California Roll, not real sushi? WHAT?
My reaction exactly. That is, until I studied abroad for two months during the summer of 2011 at Kyushu University in Fukuoka, Japan and experienced the real deal. There, my eyes and palette (literally!) were opened to a whole new world of Japanese cuisine. Whether it be something as delicious as fresh (and raw, of course!) seafood, as slimy as natto, or as elegant as the tiny cakes displayed behind the shop window… each dish is delicately arranged to tell a story, and I am here to tell it to you.
When we think about Japanese cuisine, sushi is almost immediately to come up, although curry rice is a close second. And let’s not forget about ramen. Japanese cuisine is truly special, quite unlike any of the other East Asian cuisine out there. Maybe that is why there is a certain exotic air that accompanies Japanese restaurants in America–from the traditional or Japanese pop music to the bamboo mats or hanging decoration to the unique sushi bars where patrons can speak with the sushi chefs as they prepare sushi for the evening.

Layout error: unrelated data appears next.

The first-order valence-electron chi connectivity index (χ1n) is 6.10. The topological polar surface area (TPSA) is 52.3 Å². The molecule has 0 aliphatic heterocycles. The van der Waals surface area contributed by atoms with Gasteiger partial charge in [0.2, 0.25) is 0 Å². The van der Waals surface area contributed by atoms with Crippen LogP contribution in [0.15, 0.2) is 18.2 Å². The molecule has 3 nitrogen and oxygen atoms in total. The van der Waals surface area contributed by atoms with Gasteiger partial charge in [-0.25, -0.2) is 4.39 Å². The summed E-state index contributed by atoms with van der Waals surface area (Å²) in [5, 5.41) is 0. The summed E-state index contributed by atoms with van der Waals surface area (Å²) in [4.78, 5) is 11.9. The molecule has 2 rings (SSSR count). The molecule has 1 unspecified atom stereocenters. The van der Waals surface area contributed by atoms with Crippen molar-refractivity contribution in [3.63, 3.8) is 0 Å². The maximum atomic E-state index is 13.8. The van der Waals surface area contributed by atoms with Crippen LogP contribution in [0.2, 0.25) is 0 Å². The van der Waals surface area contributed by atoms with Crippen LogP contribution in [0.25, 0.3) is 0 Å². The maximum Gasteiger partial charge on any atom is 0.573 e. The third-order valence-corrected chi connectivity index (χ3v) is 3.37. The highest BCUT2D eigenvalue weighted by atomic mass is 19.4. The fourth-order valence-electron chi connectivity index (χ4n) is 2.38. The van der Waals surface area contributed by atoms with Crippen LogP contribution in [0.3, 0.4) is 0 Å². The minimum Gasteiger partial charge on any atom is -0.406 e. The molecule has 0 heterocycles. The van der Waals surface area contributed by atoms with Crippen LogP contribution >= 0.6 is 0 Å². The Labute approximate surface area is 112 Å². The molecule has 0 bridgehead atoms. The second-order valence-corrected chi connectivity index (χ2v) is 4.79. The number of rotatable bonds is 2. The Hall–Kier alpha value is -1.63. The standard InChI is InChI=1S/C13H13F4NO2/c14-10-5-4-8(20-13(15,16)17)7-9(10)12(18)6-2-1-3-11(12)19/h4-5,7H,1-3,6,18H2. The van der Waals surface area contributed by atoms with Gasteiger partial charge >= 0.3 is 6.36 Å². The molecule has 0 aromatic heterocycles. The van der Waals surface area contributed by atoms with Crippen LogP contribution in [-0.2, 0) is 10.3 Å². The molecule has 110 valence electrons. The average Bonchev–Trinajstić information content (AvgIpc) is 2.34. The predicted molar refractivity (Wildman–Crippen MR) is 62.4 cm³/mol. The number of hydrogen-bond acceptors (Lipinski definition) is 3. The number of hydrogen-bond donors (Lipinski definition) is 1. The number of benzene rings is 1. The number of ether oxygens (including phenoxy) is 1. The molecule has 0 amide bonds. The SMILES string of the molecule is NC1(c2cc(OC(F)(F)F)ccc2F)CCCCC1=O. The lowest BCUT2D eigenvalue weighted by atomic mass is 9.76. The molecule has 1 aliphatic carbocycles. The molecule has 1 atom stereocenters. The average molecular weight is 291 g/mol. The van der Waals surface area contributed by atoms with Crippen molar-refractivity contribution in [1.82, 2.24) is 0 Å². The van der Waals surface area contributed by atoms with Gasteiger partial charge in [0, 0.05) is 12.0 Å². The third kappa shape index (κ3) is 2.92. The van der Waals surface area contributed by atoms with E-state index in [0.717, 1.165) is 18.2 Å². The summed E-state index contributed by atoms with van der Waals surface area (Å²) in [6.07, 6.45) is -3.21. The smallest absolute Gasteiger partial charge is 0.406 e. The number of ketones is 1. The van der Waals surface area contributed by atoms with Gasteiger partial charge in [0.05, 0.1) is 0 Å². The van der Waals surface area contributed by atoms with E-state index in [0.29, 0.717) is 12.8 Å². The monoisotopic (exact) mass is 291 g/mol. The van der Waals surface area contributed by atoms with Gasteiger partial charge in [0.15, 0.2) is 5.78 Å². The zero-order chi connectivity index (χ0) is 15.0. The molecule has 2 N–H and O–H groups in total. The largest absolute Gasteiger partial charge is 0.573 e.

But let’s face it, Japanese food, such as sushi, is just not the same in America as it is in Japan. Not only are the taste and palette different, but dishes and rolls are watered down, reinvented, and in some cases, let’s be honest, are bastardized (you know you are thinking it too! cream cheese and rice and fish? As a foreigner (外人), I absolutely love it, but nevertheless, it does not sound like the ideal combination).
What does this say about Japanese cuisine in Japan though? Nothing. Because we haven’t eaten what is across the Pacific Ocean. Out there, there is a whole ‘nother palette, bursts of flavor you wouldn’t expect, meats and vegetables you wouldn’t even dream of eating, years of culture and tradition hidden behind those delicately arranged dishes… And you are about to see.
That’s right. It’s about more than raw fish.